Lisa Nanton, Enfield
The CSA is a source of frustration to my partner and I can sympathise with the need for a central agency to ensure that a contribution is made towards care of their children. However, like most "runaway trains" it is very difficult to manage well, and ensure staff security. It would be useful if cases could be assigned to one single point of contact who would at least know some of the history of the claim rather than each time having to be repeated. Delays in changing cases from the old to the new system is taking far too long, this encourages inequalities in payment levels. Added to which having to try and understand some of the strong Belfast (call centre for this region) accents whilst attempting to explain, just adds to the stress levels.
I have been trying for the past nearly three years to get the father of my child to pay. I contacted the CSA when my daughter was born, and I got a letter of confirmation that my application had been received. This was the last I heard from them. I phoned them every two weeks for an update, and "someone else was now dealing with my case". For the past nearly 3 years, i have no outcome. The battle still goes on.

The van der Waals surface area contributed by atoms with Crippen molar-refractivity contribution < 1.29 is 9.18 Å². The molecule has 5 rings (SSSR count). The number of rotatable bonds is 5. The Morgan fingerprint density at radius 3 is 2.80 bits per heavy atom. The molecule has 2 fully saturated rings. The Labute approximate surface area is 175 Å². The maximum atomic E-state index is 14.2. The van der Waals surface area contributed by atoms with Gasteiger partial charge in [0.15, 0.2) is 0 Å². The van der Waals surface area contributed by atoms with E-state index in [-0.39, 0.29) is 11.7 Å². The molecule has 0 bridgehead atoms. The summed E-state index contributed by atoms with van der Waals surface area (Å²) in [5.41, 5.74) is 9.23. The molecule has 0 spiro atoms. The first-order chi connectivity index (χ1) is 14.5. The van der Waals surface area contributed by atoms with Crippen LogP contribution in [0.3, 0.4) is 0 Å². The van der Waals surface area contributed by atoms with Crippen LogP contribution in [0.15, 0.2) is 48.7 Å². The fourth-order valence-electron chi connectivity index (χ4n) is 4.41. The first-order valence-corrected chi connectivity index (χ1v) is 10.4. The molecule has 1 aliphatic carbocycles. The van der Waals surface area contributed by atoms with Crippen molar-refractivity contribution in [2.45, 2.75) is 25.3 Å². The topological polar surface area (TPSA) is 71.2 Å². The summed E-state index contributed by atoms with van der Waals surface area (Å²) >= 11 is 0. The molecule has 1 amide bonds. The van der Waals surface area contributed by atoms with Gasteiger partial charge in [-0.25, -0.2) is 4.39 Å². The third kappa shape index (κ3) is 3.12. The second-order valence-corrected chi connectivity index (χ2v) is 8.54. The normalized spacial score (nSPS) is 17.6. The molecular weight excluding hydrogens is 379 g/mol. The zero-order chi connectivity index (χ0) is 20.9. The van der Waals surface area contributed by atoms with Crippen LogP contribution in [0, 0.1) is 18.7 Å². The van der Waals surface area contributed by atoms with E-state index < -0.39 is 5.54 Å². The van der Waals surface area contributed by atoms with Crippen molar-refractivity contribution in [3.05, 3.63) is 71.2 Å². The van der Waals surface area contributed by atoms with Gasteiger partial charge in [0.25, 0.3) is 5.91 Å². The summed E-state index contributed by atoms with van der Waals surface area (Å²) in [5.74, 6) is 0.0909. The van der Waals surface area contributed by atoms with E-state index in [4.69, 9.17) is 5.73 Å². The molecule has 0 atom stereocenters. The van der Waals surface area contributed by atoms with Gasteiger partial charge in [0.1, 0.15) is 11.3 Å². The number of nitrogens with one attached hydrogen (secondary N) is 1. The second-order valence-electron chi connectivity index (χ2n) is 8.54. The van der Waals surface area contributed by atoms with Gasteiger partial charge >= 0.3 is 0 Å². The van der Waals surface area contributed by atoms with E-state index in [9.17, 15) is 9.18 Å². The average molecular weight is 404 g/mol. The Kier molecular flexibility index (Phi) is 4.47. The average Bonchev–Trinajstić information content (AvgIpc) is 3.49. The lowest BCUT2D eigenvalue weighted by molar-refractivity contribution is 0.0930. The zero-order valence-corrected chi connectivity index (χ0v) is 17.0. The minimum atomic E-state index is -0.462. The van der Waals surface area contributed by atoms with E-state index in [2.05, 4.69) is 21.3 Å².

Z, Edinburgh, Scotland
Never mind the new system being bad. The 15% across board payments are not available to old cases reviewed before April 2003. So we have to suffer paying more average 25% rather than having a chance to pay 15%. Why do you keep concentrating on the people who aren't getting paid? What about the people who pay and take care of their kids but don't get a chance to pay the 15%? The system is good but computers hopeless but we old-style payment fathers get stuffed both ways. But that isn't a story is it? Lord Hunt explains this by saying is would be mad to swap over to the new system due to its problems...so we have to suffer because the government got a bad computer system. Oh yes who suffers from all of this.... my daughter.
Stewart Davidson, Bristol